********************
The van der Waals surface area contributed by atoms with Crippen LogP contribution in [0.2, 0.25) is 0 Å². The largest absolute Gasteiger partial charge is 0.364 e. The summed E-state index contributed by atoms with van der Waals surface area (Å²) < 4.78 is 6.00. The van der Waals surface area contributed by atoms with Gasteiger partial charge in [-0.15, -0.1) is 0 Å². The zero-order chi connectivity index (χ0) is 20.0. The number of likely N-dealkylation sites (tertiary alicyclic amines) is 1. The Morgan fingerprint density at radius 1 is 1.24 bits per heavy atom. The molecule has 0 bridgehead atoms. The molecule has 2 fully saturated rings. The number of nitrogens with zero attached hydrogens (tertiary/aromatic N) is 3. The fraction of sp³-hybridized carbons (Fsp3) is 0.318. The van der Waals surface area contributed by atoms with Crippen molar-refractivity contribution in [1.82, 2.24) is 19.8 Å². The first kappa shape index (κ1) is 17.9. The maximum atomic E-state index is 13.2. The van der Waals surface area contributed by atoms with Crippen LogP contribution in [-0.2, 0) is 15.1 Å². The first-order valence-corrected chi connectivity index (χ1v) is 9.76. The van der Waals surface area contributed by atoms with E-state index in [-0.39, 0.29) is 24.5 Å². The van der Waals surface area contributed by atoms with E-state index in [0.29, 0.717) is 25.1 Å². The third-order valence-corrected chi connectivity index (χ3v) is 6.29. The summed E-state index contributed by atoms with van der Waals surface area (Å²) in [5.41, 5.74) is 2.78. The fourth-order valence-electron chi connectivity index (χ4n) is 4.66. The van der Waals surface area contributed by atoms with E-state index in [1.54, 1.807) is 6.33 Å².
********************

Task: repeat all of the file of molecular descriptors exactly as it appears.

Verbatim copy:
The van der Waals surface area contributed by atoms with Crippen LogP contribution in [0.2, 0.25) is 0 Å². The largest absolute Gasteiger partial charge is 0.364 e. The summed E-state index contributed by atoms with van der Waals surface area (Å²) < 4.78 is 6.00. The van der Waals surface area contributed by atoms with Gasteiger partial charge in [-0.15, -0.1) is 0 Å². The zero-order chi connectivity index (χ0) is 20.0. The number of likely N-dealkylation sites (tertiary alicyclic amines) is 1. The Morgan fingerprint density at radius 1 is 1.24 bits per heavy atom. The molecule has 0 bridgehead atoms. The molecule has 2 fully saturated rings. The number of nitrogens with zero attached hydrogens (tertiary/aromatic N) is 3. The fraction of sp³-hybridized carbons (Fsp3) is 0.318. The van der Waals surface area contributed by atoms with Crippen molar-refractivity contribution in [1.82, 2.24) is 19.8 Å². The first kappa shape index (κ1) is 17.9. The maximum atomic E-state index is 13.2. The van der Waals surface area contributed by atoms with Crippen LogP contribution in [-0.2, 0) is 15.1 Å². The first-order valence-corrected chi connectivity index (χ1v) is 9.76. The van der Waals surface area contributed by atoms with E-state index in [-0.39, 0.29) is 24.5 Å². The van der Waals surface area contributed by atoms with E-state index in [0.29, 0.717) is 25.1 Å². The third-order valence-corrected chi connectivity index (χ3v) is 6.29. The summed E-state index contributed by atoms with van der Waals surface area (Å²) in [5.41, 5.74) is 2.78. The fourth-order valence-electron chi connectivity index (χ4n) is 4.66. The van der Waals surface area contributed by atoms with E-state index in [1.54, 1.807) is 6.33 Å².